The ways things conspire to bring forth small epiphanies...
Yesterday, I get a call from my former partner, who tells me that my son has fallen at the park and needs to go to the hospital. The park is nearby, so I go and pick him up from her. As I'm walking toward Dundas Street, I realise that in my haste I forgot my buss pass. A streetcar approaches, and the hospital is just two stops away. My son says that he hopes the driver will let us on anyway.
He does, without fare, and he takes us over to the hospital. We arrive, and sit down with a group of other people - there are four people ahead of us. My son is still sobbing and screaming. Everyone ahead of us goes into triage and comes out, except for a man, dressed as a woman, who tells us to take their place. I say, "are you certain?", and he replies that "it's fine, I'm alright."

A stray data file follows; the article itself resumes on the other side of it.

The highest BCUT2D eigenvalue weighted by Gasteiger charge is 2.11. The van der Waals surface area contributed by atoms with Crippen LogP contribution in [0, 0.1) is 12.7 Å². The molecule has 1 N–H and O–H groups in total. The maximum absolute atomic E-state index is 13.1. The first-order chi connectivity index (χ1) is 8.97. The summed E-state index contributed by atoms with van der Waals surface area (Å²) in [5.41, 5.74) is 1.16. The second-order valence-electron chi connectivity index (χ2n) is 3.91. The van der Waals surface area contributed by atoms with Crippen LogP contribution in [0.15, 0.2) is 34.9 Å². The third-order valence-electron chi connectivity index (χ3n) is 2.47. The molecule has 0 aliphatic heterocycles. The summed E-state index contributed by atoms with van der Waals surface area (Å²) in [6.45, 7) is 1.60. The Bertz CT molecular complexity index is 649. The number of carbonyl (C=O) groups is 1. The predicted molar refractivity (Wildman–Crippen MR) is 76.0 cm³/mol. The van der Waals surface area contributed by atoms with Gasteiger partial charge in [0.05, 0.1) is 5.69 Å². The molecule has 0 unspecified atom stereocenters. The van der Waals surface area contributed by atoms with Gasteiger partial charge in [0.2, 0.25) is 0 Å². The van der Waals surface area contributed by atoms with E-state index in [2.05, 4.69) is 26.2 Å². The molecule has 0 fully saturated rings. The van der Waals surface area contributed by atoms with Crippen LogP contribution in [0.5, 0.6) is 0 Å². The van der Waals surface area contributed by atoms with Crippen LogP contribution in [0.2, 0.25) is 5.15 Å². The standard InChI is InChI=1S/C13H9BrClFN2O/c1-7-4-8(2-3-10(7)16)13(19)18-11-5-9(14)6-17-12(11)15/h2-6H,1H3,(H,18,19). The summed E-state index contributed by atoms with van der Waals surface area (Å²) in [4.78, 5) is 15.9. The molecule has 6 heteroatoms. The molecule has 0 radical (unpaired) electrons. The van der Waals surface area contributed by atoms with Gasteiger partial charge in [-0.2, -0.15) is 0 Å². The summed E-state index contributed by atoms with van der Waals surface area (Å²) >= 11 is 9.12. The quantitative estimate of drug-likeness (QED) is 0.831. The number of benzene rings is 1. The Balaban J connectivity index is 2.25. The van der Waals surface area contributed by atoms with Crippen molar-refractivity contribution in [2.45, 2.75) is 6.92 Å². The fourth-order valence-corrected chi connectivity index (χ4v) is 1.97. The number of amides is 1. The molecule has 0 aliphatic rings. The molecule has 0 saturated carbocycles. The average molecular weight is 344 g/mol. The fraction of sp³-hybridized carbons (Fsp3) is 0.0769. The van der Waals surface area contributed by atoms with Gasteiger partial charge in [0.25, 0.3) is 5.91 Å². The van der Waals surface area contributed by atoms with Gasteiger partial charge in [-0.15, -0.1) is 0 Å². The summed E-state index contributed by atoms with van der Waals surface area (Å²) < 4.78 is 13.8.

So we go in, get registered, and he is behind us. The other two ahead of us are there for an eye problem, and to get a broken wrist checked again. As we are waiting, the man who had graciously offered up his place in Emergency for my son is ushered in and seen immediately. I note the irony.
We are finally sent in to see the doctor, and I am placed across from one of the people who had gone before my son. It turns out that the only reason he is there is that he wanted a second opinion on something that wasn't really bothering him at that time, and to which the emergency doctor basically told him to go back to his physician because there was nothing to do, no emergency.
So you can see how one's thoughts would naturally to the idea of how we, here in Toronto, treat each other (I'm not going to extend this to anywhere else, although I'm pretty sure it's similar) and how supremely bizarre it is. The person most in need of assistance is the only one who offers to switch places with my son.